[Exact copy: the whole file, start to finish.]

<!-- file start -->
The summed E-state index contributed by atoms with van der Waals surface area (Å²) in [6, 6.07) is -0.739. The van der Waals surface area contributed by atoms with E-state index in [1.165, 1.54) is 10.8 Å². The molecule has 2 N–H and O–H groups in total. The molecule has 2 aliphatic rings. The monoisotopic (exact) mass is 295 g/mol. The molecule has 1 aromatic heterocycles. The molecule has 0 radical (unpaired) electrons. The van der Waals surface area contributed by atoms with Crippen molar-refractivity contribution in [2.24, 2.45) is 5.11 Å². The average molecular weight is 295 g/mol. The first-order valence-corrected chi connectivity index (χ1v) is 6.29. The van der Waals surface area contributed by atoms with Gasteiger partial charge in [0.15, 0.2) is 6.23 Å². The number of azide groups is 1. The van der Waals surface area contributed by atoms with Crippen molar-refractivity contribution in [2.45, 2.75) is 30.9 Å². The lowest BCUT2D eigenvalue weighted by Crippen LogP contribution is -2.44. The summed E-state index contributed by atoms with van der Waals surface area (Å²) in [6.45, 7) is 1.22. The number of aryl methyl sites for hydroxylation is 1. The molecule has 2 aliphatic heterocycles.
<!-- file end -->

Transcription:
The summed E-state index contributed by atoms with van der Waals surface area (Å²) in [6, 6.07) is -0.739. The van der Waals surface area contributed by atoms with E-state index in [1.165, 1.54) is 10.8 Å². The molecule has 2 N–H and O–H groups in total. The molecule has 2 aliphatic rings. The monoisotopic (exact) mass is 295 g/mol. The molecule has 1 aromatic heterocycles. The molecule has 0 radical (unpaired) electrons. The van der Waals surface area contributed by atoms with Crippen molar-refractivity contribution in [2.24, 2.45) is 5.11 Å². The average molecular weight is 295 g/mol. The first-order valence-corrected chi connectivity index (χ1v) is 6.29. The van der Waals surface area contributed by atoms with Gasteiger partial charge in [0.15, 0.2) is 6.23 Å². The number of azide groups is 1. The van der Waals surface area contributed by atoms with Crippen molar-refractivity contribution in [2.45, 2.75) is 30.9 Å². The lowest BCUT2D eigenvalue weighted by Crippen LogP contribution is -2.44. The summed E-state index contributed by atoms with van der Waals surface area (Å²) in [6.45, 7) is 1.22. The number of aryl methyl sites for hydroxylation is 1. The molecule has 2 aliphatic heterocycles.